This is a guest post by Bob Hartzell. If you’d like to guest post on this blog, click here.
In one of Charles Dickens’ novels, the children in the family that is central to the plot are described as “tumbling up,” not merely growing up. I’m inclined to think that the tumbling process doesn’t stop when we become adults; there are always going to be events and consequences that set us to tumbling, or spinning, or leave us clueless about how to handle them.
When I was first divorced my newly minted ex commented that I didn’t know how to live alone, that I’d never done it before. She was right. In the intervening years I have rarely lived alone but today find myself doing just that, engaged in finding adjustments that make the solitary homestead a comfortable one. Here are a few that I’ve found have contributed to that sense of well being we all seek when we close the front door behind us.
The essential element to all of these suggestions is learning to do the things that used to be done for you. If you fold those tasks into your daily regimen, before too long your daily routine will incorporate the homemaking chores that were not part of your life when you lived in a household with others.
1. Take Responsibility for Managing your Finances
If budgets and bills weren’t your responsibility before, they are now. You can’t let the fear of new assignments, especially this one, keep you from tackling them head on. The best way to avoid financial panic is to plan your expenditures, line them up with your income in such a fashion that you’re meeting everybody’s expectations, including your own. You’ll find that tracking your costs and resources is a lot simpler than that pile of bills makes it look.
2. Take Pride in Cooking for Yourself
If you’re not accustomed to cooking, invest in some of the simple cooking devices available today so that you can prepare basic meals. It’s going to seem like a lot of effort expended for a basic meal, but it’s going to make you feel a lot better than something that came out of a paper bag or styrofoam container. It’s not just the quality of the food; it’s the ritual of preparing it that adds to your sense of place.
3. Take Charge of your Automotive Maintenance
Don’t let automotive maintenance scare you. Take the time to learn what the basics are – changing oil, yearly inspections, renewing registration. They are all mindless chores after you’ve done it once and they don’t require dropping off your car and leaving it. If you’re concerned about your ability to deal with car problems, make sure you have the resources for an emergency: phone numbers to call for a jump start or a tow into the shop. You don’t have to know how to fix it; you just have to know who can.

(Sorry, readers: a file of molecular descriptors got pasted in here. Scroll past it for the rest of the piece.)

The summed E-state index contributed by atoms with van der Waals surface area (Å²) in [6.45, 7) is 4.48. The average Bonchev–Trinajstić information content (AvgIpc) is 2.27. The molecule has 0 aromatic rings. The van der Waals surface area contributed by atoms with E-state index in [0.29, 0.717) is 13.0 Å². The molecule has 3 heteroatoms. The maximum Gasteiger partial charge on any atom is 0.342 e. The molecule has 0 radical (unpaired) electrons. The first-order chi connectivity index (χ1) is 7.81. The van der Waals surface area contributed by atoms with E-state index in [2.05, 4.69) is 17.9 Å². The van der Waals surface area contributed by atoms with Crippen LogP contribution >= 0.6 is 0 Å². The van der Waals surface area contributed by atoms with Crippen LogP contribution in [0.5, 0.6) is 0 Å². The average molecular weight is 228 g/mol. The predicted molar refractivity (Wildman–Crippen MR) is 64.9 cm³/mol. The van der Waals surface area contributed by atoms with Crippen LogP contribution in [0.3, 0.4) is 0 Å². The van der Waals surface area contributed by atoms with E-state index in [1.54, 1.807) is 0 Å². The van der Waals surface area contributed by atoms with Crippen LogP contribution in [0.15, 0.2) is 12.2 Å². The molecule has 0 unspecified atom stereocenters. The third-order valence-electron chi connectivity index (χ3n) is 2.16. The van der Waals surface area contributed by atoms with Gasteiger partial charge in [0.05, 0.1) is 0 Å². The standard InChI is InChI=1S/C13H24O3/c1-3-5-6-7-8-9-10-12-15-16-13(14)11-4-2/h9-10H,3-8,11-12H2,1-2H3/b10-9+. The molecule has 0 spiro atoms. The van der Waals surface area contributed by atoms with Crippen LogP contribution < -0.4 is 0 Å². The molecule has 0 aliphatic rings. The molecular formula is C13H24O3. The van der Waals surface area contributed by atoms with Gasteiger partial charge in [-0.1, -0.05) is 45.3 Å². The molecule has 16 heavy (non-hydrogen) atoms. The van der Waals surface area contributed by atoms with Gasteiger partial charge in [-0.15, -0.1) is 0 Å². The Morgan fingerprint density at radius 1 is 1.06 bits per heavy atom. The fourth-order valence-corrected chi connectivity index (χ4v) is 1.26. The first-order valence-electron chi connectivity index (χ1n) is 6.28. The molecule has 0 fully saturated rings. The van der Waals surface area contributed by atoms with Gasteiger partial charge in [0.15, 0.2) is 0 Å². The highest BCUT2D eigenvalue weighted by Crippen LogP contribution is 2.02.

4. Stay on Top of your House Cleaning
If someone else has been doing the housecleaning you’re going to become a scrub artist, like it or not. As with most chores, the key to keeping housecleaning manageable is to stay on top of it – if you do it frequently they will be relatively brief and painless tasks. You don’t have to do it all at once; one day for vacuuming and another day for bathrooms, a third day for dusting or windows. It’s your home, you can do it on your own schedule but you can’t ignore it.
5. Foster your Friendships
Fold some contact with friends into every day. If you’re struggling with loneliness initially, make it a point to have a cup of coffee or a long phone call with someone whose friendship you value. You can’t fill that hole that’s left when you have no life partner, but you can knock the rough edges off by keeping the affection for and from others in active mode during your daily activities.
This guest article was written by Bob Hartzell has been writing for five years about education and other life essentials on a variety of websites. Much of his recent work has been about online master’s degrees and their value in career enhancement, in recognition of the fact that the job market has gone completely off the tracks in the last decade.
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